The February, 2002 meeting of the TI-Chips was opened by yours truly, since Glenn was out of town visiting family in Columbus, Ohio. The reading of the minutes from the January, 2002 meeting was waived, but they are posted on the club's Web site (http://members.core.com/haryhofy/tichips/newsletter/ticm0102.htm). Lin Shaw gave the Treasurer's report and indicated that our monthly 50:50 raffle was still causing our balance to mushroom. John Parken stated in his Membership report that the club remains stable at 18 members. Disk Librarian, Les Kee, gave a stirring speech on the state of the library that could be summed up in two words: "No change."
However, the first item on the agenda, since there was no old business discussed, was new business regarding that very disk library. I provided a 100 meg Iomega Zip drive disk to Les, upon which are stored the entire contents of the TI-Chips' Web site. As I explanied to the group, this disk of files is a mirror image of the site, including the file directory structure. In the event of a catastrophic event involving the loss of files on the site, it could be restored by uploading the files needed from the backup disk. Even the total loss of all the files on the site could be readily recovered by simply uploading the entire disk contents, exactly as they're stored on the disk. This is possible because the 100 meg Zip disk has ample room for all the files on one disk, rather than splitting them up across mutiple 1.44 meg floppies.
During this discussion, Les revealed that he also has a Zip drive on his PC, so I can either send the HTML Web site file for the minutes of succeeding months, accompanied by any graphics specific to that file, as an attachment to Les for inclusion on the Zip disk, or I could bring in another disk to each meeting with these updated files on it & swap it with Les for the preceding month's disk. Either way, there'll be activity in the ol' disk library each month! What a country.
The club's Web site address was disseminated to the members again, on request. During this time, there was discussion as to the amount of space available to the club for the Web site. While there are several megs of space remaining, it was explained that, if needed, the graphics files could be stored on other server space. For example, several graphics files for member pictures could be stored on some free server space that John has available to him through his internet service provider (ISP), while the HTML file with it's text content would reside on the free server space provided by Harry through his ISP. Whenever the HTML file is accessed by a browser, the graphics are retrieved from John's server by the browser from the URL I've embedded in the HTML file and inserted where appropriate. The final product is a Web page presented on the screen to the user as if all the files had been stored on the same server. This is what happens when ads are displayed on Web pages. The browser goes to a separate server to retrieve the ads and they are inserted in the page as the HTML code dictates.
I also pointed out that this is why many Web sites with graphics instruct people to not direct browsers to retrieve their resident graphics from their servers, because this would result in a tremendous amount of traffic on their servers. And we all know that increased traffic on a particular server equals much slower traffic on that server. But, that wouldn't be a problem for our club, as traffic is relatively light.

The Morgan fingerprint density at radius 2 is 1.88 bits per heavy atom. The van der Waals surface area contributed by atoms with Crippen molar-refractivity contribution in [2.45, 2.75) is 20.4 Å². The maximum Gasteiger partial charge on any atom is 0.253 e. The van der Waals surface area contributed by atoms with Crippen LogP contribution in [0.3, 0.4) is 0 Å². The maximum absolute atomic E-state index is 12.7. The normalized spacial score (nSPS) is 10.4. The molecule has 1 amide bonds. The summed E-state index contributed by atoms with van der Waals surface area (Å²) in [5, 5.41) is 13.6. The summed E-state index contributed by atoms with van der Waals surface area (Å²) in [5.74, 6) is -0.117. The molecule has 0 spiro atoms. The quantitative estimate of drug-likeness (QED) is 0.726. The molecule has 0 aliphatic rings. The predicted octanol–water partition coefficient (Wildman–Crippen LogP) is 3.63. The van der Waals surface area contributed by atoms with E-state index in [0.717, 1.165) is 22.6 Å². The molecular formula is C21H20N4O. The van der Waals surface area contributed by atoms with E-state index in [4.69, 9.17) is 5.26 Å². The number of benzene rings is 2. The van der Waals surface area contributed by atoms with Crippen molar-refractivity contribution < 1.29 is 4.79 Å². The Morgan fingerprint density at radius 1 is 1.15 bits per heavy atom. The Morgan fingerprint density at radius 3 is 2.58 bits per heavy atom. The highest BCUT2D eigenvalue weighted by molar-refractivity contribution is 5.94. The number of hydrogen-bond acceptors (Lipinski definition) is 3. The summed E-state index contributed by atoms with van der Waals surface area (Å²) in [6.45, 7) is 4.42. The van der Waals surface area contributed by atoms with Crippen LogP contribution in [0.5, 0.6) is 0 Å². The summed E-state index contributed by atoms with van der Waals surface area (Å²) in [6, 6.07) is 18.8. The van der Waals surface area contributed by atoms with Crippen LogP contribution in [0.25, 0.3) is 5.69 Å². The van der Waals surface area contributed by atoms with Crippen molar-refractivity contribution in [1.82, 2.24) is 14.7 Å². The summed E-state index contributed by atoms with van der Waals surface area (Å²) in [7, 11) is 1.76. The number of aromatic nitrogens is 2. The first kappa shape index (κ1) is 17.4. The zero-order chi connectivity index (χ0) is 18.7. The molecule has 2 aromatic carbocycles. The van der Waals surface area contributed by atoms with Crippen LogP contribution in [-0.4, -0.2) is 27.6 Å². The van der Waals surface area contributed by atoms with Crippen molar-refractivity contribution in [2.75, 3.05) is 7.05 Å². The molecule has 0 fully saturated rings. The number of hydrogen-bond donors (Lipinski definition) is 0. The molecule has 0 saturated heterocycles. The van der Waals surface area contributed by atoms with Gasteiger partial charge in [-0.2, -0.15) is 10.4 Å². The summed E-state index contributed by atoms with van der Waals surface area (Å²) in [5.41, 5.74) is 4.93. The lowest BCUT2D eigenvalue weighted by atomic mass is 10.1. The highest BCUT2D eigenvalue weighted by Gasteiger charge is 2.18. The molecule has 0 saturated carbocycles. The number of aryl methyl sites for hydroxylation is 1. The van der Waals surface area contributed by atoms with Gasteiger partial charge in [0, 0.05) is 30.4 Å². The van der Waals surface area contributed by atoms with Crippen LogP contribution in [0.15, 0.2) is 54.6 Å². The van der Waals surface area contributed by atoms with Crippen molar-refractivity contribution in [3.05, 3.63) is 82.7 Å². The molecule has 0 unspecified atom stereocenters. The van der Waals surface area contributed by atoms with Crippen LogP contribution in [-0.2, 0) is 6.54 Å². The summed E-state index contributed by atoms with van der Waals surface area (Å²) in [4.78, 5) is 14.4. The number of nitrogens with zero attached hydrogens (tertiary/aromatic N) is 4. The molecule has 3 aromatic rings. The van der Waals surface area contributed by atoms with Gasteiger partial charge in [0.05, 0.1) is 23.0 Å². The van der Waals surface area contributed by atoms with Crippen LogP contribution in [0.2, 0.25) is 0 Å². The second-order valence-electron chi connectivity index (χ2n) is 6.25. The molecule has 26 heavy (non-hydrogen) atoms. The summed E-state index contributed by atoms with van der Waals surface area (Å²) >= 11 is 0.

Of course, this line of discussion led into another topic for Les and me. Specifically, the use of a second physical hard drive on a PC to share the load with the primary hard drive, thereby speeding up the overall system. For instance, Windows uses a swap file on the hard drive to assist the onboard RAM. If program files and the swap file are located on the same physical hard drive, then each access must take turns. However, if the swap file is located on another physical hard drive, then both drives can be accessed at once. The temporary cache used by Netscape is another example of this. With the cache on another physical hard drive, the browser accesses it faster. Although Harry was unable to attend this month's meeting, I pointed out that he uses his Iomega Zip drive in this manner.
A new visitor was introduced to the group, Lucille Mayer of the Seven Hills Republican Club. Lucille read about our club in the Cleveland Plain Dealer and decided to stop in for a visit. She got involved with the TI-99/4A through her children and grandchildren. One of her questions for the group involved her dot matrix printer. John, Lin, Les and Norb actively participated in discussing repair and replacement of her printer, with a special trip down memory lane regarding printer ribbons and their many versions.
Lucille was intrigued with our Web site and had several questions regarding host servers, ISPs, maintenance and costs. She was very impressed with the tremendous reduction in our newsletter costs due to the use of the Web. E-mail advantages were also discussed amongst the group. After receiving an extensive history lesson on evolution of the Northeast Ohio TI groups, Lucille expressed an interest in joining the Chips. She was last seen discussing this with our Membership Chairman, John Parken, after the meeting concluded.
As a final subject, all of the members participated in a lively discussion on TI programming with emphasis on BASIC. So lively, in fact, that we exited the Story Time Room about fifteen minutes after the scheduled end of the meeting. I must say, while most of the meetings are fun and informative, this one was exceptional: A new member and activity in the disk library!
There was no monthly drawing because Jack Koryta was unable to attend.
The next meeting of the TI-Chips will be March 16, 2002. The meeting will be held in the Story Time Room of the North Royalton branch library from 10:00 'til noon.
-Craig A. Getty